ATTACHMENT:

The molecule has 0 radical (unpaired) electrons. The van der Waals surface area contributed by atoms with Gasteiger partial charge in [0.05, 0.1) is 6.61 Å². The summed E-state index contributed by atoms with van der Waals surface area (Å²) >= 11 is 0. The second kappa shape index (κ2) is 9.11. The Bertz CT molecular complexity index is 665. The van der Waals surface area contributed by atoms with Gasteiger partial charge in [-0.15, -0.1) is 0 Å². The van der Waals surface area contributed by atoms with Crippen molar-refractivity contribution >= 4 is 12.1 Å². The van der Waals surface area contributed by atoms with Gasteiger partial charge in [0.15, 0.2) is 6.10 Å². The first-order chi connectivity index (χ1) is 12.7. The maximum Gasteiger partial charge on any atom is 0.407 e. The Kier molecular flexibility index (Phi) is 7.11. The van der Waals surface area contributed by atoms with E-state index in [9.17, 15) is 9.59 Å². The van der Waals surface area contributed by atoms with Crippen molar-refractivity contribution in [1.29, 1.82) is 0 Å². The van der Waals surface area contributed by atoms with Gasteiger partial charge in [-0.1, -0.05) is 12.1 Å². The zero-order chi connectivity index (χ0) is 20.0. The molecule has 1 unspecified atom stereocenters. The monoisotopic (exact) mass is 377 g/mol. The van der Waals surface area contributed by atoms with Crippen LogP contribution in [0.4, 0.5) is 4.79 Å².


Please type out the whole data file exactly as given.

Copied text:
The molecule has 0 radical (unpaired) electrons. The van der Waals surface area contributed by atoms with Gasteiger partial charge in [0.05, 0.1) is 6.61 Å². The summed E-state index contributed by atoms with van der Waals surface area (Å²) >= 11 is 0. The second kappa shape index (κ2) is 9.11. The Bertz CT molecular complexity index is 665. The van der Waals surface area contributed by atoms with Gasteiger partial charge in [-0.15, -0.1) is 0 Å². The van der Waals surface area contributed by atoms with Crippen molar-refractivity contribution >= 4 is 12.1 Å². The van der Waals surface area contributed by atoms with Gasteiger partial charge in [0.15, 0.2) is 6.10 Å². The first-order chi connectivity index (χ1) is 12.7. The maximum Gasteiger partial charge on any atom is 0.407 e. The Kier molecular flexibility index (Phi) is 7.11. The van der Waals surface area contributed by atoms with E-state index in [9.17, 15) is 9.59 Å². The van der Waals surface area contributed by atoms with Crippen molar-refractivity contribution in [1.29, 1.82) is 0 Å². The van der Waals surface area contributed by atoms with Gasteiger partial charge in [-0.1, -0.05) is 12.1 Å². The zero-order chi connectivity index (χ0) is 20.0. The molecule has 1 unspecified atom stereocenters. The monoisotopic (exact) mass is 377 g/mol. The van der Waals surface area contributed by atoms with Crippen LogP contribution in [0.4, 0.5) is 4.79 Å².